We next aimed to reveal how KKT10/19 are recruited to kinetochores and how their localization is regulated. Our previous data showed that KKT7 was one of the most abundant proteins that co-purified with YFP-tagged KKT10 or KKT19 (Akiyoshi and Gull, 2014). During the course of our studies on KKT7, we found that its N-terminal region (residues 2–261; KKT7N) or the C-terminal region (262–644; KKT7C) can localize at kinetochores when ectopically expressed in wild-type trypanosomes (Fig. 6A,B). Immunoprecipitation of these fragments revealed that KKT7N co-purified with KKT10 and KKT19 (Fig. 6C; Table S4), while KKT7C co-purified with a number of kinetochore proteins, but not with KKT10 or KKT19 (Fig. 6D; Table S5). These results indicate that KKT7 is recruited to kinetochores via its C-terminal part and that KKT10 is recruited by the N-terminal part of KKT7. Kinetochore localization of KKT7N in metaphase, but not in anaphase when KKT10/19 disappear from kinetochores, supports this idea. To test whether the KKT7 N-terminal region is sufficient to recruit KKT10, we used a LacO-LacI system (Landeira and Navarro, 2007) to tether KKT7N to an ectopic locus. We found that KKT10 and KKT19 are recruited to the KKT7N–LacI protein on the LacO locus (Fig. 6E). We then tested whether KKT10 directly interacts with KKT7N. We co-expressed 6HIS–KKT10 and KKT7N in E. coli and performed metal affinity chromatography, revealing that KKT7N co-purifies with 6HIS–KKT10 (Fig. 6F). Finally, we examined whether the localization of KKT10 depends on KKT7. In control 2K1N cells, YFP–KKT10 appears as multiple dots with little diffuse nuclear signal (Fig. 6G) (Akiyoshi and Gull, 2014). In KKT7-depleted cells, however, we found that the YFP–KKT10 signal was mostly diffuse in the nucleus, occasionally with one or two bright dots (Fig. 6G). Although these bright dots may reflect residual kinetochore localization of KKT10, these data strongly suggest that the kinetochore localization of KKT10 is affected upon depletion of KKT7. Taken together, these results establish that KKT10/19 are recruited to the kinetochore by interacting with the N-terminal region of KKT7.
Localization of KKT10 is also dependent on KKT9 and KKT11
Regulation of spatio-temporal localization of a protein is often linked with its functional regulation (Dou et al., 2019). Although both KKT7 and KKT10/19 start localizing at kinetochores from S phase, KKT10/19 disappear from kinetochores at the onset of anaphase, while KKT7 stays at kinetochores during anaphase (Akiyoshi and Gull, 2014). These observations imply that kinetochore localization of KKT10/19 is tightly regulated during the cell cycle. Interestingly, four other kinetochore proteins (KKT8, KKT9, KKT11 and KKT12) have a similar localization pattern to KKT10/19 (Akiyoshi and Gull, 2014). We used a bacterial co-expression system and found that KKT9, KKT11 and KKT12 co-purified with 6HIS–KKT8, suggesting that they form a complex (Fig. 7A). We call this four-protein complex the KKT8 complex. Given its similar localization pattern to KKT10/19, we next tested whether the KKT8 complex regulates the localization of KKT10 by performing RNAi against two of its components, KKT9 and KKT11, for which efficient depletions were achieved. We found that YFP–KKT10 failed to localize at kinetochores properly in both cases (Fig. 7B). Therefore, kinetochore localization of KKT10 relies not only on KKT7 but also the KKT8 complex.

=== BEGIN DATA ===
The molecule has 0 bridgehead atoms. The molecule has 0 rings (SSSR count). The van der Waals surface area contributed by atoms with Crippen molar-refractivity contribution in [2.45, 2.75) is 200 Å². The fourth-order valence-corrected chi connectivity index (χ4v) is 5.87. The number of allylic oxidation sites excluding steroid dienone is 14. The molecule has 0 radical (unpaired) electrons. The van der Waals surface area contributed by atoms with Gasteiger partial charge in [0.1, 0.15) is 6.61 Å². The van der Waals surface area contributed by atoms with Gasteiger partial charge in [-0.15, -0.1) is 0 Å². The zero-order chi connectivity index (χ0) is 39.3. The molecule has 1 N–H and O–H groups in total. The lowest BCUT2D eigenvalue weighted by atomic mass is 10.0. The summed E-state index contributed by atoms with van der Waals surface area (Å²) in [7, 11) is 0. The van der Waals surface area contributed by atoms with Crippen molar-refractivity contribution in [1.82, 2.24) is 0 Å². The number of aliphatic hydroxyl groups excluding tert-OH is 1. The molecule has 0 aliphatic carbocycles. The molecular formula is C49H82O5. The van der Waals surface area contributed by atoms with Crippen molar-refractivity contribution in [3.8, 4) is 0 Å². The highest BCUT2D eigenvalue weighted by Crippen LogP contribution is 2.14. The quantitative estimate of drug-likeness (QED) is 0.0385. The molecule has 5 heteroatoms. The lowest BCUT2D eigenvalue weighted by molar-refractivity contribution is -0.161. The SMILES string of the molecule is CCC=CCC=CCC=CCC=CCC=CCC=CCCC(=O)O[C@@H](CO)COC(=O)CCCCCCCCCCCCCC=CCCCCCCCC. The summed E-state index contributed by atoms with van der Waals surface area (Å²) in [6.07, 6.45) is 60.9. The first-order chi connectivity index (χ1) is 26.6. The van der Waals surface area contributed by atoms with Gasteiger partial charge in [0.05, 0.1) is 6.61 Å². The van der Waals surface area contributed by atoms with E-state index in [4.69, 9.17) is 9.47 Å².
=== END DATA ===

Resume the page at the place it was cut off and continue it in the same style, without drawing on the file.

To determine the localization hierarchy between KKT7 and the KKT8 complex, we examined the localization of KKT9 in KKT7 RNAi cells and vice versa. Kinetochore localization of YFP–KKT9 was affected in KKT7 RNAi cells, showing one or two bright blobs with diffuse nuclear signal (Fig. S6A). In contrast, YFP–KKT7 formed kinetochore-like dots after KKT9 RNAi (Fig. S6B). Taken together, these results show that KKT7 is required for the localization of both the KKT8 complex and KKT10, while the KKT8 complex is required for the localization of KKT10, but not KKT7. A corollary is that KKT7, despite its ability to directly bind KKT10, is unable to recruit KKT10 to kinetochores in the absence of the KKT8 complex in vivo, which is consistent with the fact that KKT10/19 disappear from kinetochores in anaphase when the KKT8 complex also disappears.
Protein kinases play three major regulatory roles at kinetochores in eukaryotes: kinetochore assembly (e.g. CDKs and Aurora B), error correction (e.g. Aurora B and Mps1), and the spindle checkpoint (e.g. Mps1 and Bub1) (London and Biggins, 2014; Musacchio and Desai, 2017). While apparent homologs of Mps1 or Bub1 are absent, those for CDKs (Hammarton et al., 2003; Tu and Wang, 2004) and Aurora B (Li et al., 2008) are present in T. brucei. In addition, there are four protein kinases that specifically localize at kinetochores. KKT2 and KKT3, whose kinase domains are classified as unique among eukaryotic kinase subfamilies, are putative DNA-binding kinetochore proteins that localize at kinetochores throughout the cell cycle. In contrast, KKT10/19, which have a CLK-like kinase domain, localize at kinetochores from S phase until the onset of anaphase. In other eukaryotes, CLK kinases are implicated in RNA splicing (Corkery et al., 2015), not kinetochore functions, suggesting that KKT10/19 likely evolved from a CLK kinase to carry out distinct functions in kinetoplastids.
T. brucei has a complex life cycle to survive in both animal hosts and insect vectors, and cells change many biological features to adapt to different environments (Matthews, 2005). Our findings in procyclic cells show that KKT10 and KKT19 are functionally redundant and that KKT19 is more abundant than KKT10. In contrast, previous studies in bloodstream form cells have shown that KKT10 was essential for proliferation, while KKT19 is not, raising a possibility that KKT10 may be more abundant than KKT19 in this life stage. Alternatively, it is possible that KKT10 and KKT19 have non-overlapping functions in bloodstream form cells.